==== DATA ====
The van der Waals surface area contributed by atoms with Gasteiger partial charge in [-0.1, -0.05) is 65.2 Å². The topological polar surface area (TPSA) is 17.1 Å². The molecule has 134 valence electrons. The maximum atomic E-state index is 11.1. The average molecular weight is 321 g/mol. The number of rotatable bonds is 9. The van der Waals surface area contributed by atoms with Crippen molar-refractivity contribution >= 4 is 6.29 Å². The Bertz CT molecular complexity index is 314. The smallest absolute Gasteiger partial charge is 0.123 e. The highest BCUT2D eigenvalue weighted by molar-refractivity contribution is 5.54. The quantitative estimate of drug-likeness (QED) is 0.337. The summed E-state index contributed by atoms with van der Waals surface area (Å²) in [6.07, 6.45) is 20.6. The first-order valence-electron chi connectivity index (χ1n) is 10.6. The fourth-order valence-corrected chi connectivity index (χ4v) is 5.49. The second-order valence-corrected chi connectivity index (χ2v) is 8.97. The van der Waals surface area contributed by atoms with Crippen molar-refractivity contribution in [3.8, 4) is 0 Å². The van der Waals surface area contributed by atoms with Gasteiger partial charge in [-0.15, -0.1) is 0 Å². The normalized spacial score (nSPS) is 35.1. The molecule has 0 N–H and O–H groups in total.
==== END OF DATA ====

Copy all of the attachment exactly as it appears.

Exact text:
The van der Waals surface area contributed by atoms with Gasteiger partial charge in [-0.1, -0.05) is 65.2 Å². The topological polar surface area (TPSA) is 17.1 Å². The molecule has 134 valence electrons. The maximum atomic E-state index is 11.1. The average molecular weight is 321 g/mol. The number of rotatable bonds is 9. The van der Waals surface area contributed by atoms with Crippen molar-refractivity contribution >= 4 is 6.29 Å². The Bertz CT molecular complexity index is 314. The smallest absolute Gasteiger partial charge is 0.123 e. The highest BCUT2D eigenvalue weighted by molar-refractivity contribution is 5.54. The quantitative estimate of drug-likeness (QED) is 0.337. The summed E-state index contributed by atoms with van der Waals surface area (Å²) in [6.07, 6.45) is 20.6. The first-order valence-electron chi connectivity index (χ1n) is 10.6. The fourth-order valence-corrected chi connectivity index (χ4v) is 5.49. The second-order valence-corrected chi connectivity index (χ2v) is 8.97. The van der Waals surface area contributed by atoms with Crippen molar-refractivity contribution in [3.8, 4) is 0 Å². The van der Waals surface area contributed by atoms with Gasteiger partial charge in [-0.15, -0.1) is 0 Å². The normalized spacial score (nSPS) is 35.1. The molecule has 0 N–H and O–H groups in total.